Family • Ulmaceae - Hanadiong - Trema orientalis Blume - PIGEON WOOD - Yi se shan huang ma
Anabiong is a local name shared by (1) Artocarpus rubrovenia, kalulot, and (2) Tremna orientalis, hanadiong.
|Celtis orientalis Linn.|
|Celtis lima Blanco|
|Sponia amboinensis Deene.|
|Sponia velutina Planch,|
|Trema amboinensis F.-Vill.|
|Trema orientalis Blume|
Other vernacular names
|BENGALI: Chickan, Chikan, Jiban, Jibon|
|INDONESIAN: Aanggerung, Kuray ,Lenggung.|
|LAO: Po, Hu.|
|MALAY: Menarong, Mengkirai, Randagong.|
|SWAHILI: Mgendagenda, Mpesi, Msasa, Mzunguzungu.|
|TAMIL: Ambaratthi, Chenkolam, Oma, Oman.|
|THAI: Padang Po-haek, Takhai.|
|VIETNAMESE: Hu dai, Hu l[as] nh[or], Hu las nhor.|
|Agandang (Ibn.)||Indai luging (Lan.)|
|Alindagon (Sul.)||Inugdon (Tag., Bis.)|
|Anabiong (Bis., Tag.)||Lagod (Tag.)|
|Anadung (Bon.)||Lamai (Ilk.)|
|Anagdung (P. Bis.)||Langong (Sub.)|
|Anagum (Bik.)||Malarurung (Tag.)|
|Anariong (Iv.)||Malarurang (Tag.)|
|Anadung (Bon.)||Malasiking durong (Pamp.)|
|Anarong (Sbl.)||Mandalogon (Bag.)|
|Anaduiong (Buk.)||Nagdon (P. Bis.)|
|Arandon (Ilk.)||Pangarandongen (Ilk.)|
|Du-ung (Sul.)||Pañgaranduñgin (Ilk.)|
|Hagod (Tag.)||Pitidan (Ig.)|
|Hanadiong (Tag.)||Pitikan (Ig.)|
|Hanadgong (Bik., S. L. Bis.)||Tatagtag (P. Bis.)|
|Hanagdon (Tag.)||Gunpowder tree (Engl.)|
|Hanagdong (Tag.)||Indian charcoal tree (Engl.)|
|Hanarion (Tag.)||Indian nettle tree (Engl.)|
|Hinagdung (Tag.)||Pigeon wood (Engl.)|
|Hinlalaong (Pamp.)||Oriental trema (Engl.)|
|Hubulos (Bon.)||Yi se shan huang ma (Chin.)|
Anabiong is a small tree, 5 to 8 meters high, with elongated branches. Leaves are distichous, the upper surface rough; the lower, pale and covered with soft dense hairs, oblong-ovate to lanceolate, 8 to 15 centimeters long, with the base frequently unequal, broad and heart-shaped, and the apex long and thinly pointed, and prominently 3-nerved with finely toothed margins. Cymes are dense, hairy, 1 to 2.5 centimeters long. White flowers are numerous, about 3 millimeters long. Fruit is ovoid, about 3.5 centimeters long.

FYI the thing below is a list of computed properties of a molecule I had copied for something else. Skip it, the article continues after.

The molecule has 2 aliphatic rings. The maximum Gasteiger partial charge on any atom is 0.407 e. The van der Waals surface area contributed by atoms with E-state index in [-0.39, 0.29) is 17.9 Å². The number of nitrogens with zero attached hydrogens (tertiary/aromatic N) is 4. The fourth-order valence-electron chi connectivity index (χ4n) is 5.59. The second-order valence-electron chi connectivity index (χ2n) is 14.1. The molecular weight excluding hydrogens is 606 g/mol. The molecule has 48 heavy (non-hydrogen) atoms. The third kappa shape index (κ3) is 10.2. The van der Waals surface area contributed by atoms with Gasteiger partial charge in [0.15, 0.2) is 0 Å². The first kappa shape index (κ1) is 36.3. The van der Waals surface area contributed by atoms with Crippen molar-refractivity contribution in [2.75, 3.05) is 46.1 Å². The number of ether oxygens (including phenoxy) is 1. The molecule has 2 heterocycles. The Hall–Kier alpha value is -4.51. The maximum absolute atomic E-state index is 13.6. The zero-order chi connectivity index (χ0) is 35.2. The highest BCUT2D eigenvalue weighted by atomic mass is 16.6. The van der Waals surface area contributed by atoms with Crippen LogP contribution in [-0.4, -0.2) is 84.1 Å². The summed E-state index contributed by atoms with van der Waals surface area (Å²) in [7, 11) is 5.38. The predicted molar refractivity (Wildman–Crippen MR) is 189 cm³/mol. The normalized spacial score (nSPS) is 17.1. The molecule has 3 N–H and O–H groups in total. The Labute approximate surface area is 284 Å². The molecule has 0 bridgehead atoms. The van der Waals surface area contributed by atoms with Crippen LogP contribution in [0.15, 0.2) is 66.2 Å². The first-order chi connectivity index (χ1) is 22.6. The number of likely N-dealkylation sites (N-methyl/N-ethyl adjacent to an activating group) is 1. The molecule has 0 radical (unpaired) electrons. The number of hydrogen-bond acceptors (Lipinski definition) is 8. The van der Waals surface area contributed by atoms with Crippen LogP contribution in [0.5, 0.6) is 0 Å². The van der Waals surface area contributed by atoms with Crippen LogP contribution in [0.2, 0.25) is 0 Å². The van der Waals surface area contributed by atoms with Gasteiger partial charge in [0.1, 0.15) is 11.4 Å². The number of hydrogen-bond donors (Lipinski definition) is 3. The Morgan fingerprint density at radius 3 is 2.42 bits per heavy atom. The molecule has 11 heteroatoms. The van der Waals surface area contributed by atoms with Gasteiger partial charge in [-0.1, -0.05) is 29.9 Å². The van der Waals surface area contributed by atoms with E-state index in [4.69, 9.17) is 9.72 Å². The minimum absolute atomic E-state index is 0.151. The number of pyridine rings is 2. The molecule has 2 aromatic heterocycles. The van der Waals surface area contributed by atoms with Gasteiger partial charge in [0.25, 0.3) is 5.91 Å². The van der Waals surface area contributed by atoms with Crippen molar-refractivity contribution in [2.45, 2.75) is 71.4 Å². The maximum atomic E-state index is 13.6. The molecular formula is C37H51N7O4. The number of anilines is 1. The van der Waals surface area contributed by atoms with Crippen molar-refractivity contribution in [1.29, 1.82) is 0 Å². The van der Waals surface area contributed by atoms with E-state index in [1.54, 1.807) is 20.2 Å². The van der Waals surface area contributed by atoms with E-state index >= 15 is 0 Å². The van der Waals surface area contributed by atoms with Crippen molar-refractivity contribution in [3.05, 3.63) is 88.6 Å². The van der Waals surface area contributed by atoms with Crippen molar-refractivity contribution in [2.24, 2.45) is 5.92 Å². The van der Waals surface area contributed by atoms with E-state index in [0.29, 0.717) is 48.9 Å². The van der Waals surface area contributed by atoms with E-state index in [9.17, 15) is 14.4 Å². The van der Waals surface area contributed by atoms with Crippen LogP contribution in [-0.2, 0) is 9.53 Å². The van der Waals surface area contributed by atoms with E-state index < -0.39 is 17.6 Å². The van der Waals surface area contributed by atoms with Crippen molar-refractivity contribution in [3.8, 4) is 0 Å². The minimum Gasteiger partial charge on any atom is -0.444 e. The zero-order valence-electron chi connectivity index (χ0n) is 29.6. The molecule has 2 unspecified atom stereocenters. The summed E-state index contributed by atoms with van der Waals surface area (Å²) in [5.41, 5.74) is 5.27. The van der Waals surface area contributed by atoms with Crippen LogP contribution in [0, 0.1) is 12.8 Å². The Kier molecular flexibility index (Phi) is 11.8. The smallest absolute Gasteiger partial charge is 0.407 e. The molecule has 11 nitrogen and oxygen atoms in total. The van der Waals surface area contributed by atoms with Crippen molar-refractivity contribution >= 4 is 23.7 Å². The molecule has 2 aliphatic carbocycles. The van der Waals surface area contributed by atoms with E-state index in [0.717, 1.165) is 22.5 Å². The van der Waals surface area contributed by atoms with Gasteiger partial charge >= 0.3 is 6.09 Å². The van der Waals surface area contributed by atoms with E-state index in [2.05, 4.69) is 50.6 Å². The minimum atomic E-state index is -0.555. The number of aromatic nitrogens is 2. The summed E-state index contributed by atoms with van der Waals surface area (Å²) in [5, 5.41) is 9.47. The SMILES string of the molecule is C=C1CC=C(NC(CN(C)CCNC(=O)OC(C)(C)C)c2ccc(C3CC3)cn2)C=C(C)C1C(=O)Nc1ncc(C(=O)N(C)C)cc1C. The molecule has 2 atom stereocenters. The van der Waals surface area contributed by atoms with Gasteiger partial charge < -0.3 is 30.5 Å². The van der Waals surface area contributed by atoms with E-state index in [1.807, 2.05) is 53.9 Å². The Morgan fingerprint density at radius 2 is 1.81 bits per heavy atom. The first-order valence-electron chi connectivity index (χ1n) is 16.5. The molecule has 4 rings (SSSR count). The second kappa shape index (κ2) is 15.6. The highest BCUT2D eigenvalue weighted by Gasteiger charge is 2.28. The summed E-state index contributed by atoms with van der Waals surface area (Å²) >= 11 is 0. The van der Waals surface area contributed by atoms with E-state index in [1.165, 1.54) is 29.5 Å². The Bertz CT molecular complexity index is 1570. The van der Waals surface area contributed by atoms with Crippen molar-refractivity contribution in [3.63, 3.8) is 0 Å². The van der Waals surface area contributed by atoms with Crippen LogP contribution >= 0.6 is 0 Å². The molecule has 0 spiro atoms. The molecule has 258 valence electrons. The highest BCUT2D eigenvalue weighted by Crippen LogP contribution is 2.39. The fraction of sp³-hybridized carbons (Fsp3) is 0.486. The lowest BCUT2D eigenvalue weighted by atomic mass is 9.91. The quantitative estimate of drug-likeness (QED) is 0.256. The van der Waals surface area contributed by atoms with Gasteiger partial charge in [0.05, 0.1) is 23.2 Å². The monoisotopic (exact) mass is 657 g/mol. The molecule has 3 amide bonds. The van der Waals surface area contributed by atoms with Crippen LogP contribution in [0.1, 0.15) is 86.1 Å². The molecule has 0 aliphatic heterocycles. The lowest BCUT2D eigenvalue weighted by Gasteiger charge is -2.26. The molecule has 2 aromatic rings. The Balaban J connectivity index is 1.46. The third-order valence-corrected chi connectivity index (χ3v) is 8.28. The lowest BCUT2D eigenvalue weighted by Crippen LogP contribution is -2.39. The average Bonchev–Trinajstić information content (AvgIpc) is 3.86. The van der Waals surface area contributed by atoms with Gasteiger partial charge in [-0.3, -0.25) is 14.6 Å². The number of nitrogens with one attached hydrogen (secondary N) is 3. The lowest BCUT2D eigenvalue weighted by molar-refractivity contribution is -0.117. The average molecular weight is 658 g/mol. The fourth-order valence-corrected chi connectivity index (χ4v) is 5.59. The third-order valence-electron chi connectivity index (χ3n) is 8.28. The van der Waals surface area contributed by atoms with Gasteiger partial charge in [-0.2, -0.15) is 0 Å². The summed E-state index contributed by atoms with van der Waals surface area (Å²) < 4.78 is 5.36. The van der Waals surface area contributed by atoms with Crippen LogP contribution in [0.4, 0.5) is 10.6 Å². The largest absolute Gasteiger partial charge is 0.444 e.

– In deserted clearings, thickets, and second-growth forests, often abundant, and found throughout the Philippines, at low and medium altitudes, in some places ascending to 2,000 meters.
– Also occurs in India to southern China and southward to northeastern Australia and Polynesia.
– Bark contains a little tannin.
– Study isolated three new compounds (dihydrophenanthrenes and phenyldihydroisocoumarin) from the extracts of trunk bark and root bark.
– Study yielded the presence of tannins and phenolic compounds, fixed oils, fats, phytosterols, and flavonoids.
– Study yielded 8 compounds: ampelopsin F, (-) epicatechin, (+)-catechin, (+) syringaresinol, cinnamic acid among others.
Additional Sources and Suggested Readings
(1) Xanthones and Other Constituents of Trema orientalis / D. Noungou Tchamo et al / Summary
Pharmaceutical Biology • 2001, Vol. 39, No. 3, Pages 202-205
(2) New Dihydrophenanthrene and Phenyldihydroisocoumarin Constituents of Trema orientalis / M. Genevieve Dijoux-Franca, Diderot Noungoue Tchamo et al / J. Nat. Prod., 2001, 64 (6), pp 832–835
(3) Chromium and nickel tolerance of Trema orientalis (Blume) L. in tissue culture / Sanghamitra Samantaray, Gyana Ranjan Rout, Premananda Das / Acta Physiologiae Plantarum1999, Volume 21, Issue 1, pp 27-35
(4) Antibacterial Efficacy of Bark extracts of an Ethnomedicinal plant Trema orientalis Blume / Current Trends in Biotechnology and Pharmacy, 31 Oct 2012, Vol 6 No4.
(5) REINFORCING POTENTIAL OF JUTE PULP WITH TREMA ORIENTALIS (NALITA) PULP / M. Sarwar Jahan, Rawshan Sabina / BioResources 01/2009
(6) IRON CHELATING AND ANTIRADICAL ACTIVITY OF KAYU MANIK LEAVES (Trema orientalis) / Salprima Yudha S.*, Eka Angasa1, Sri Ningsih, Syalfinaf Manaf, Suli Anggria Murni, and Fatan Umbara / Indo. J. Chem., 2011, 11 (2), 196 – 199
(8) Anti Sickle Erythrocytes Haemolysis Properties and Inhibitory Effect of Anthocyanins Extracts of Trema orientalis (Ulmaceae) on the Aggregation of Human Deoxyhemoglobin S in vitro / P.T. Mpiana, K.N. Ngbolua, V. Mudogo, D.S.T. Tshibangu, E.K. Atibu, D.D. Tshilanda and N.M. Misengabu / Journal of Medical Sciences, 2011, Vol 11, Issue: 3, pp 129-137DOI: 10.3923/jms.2011.129.137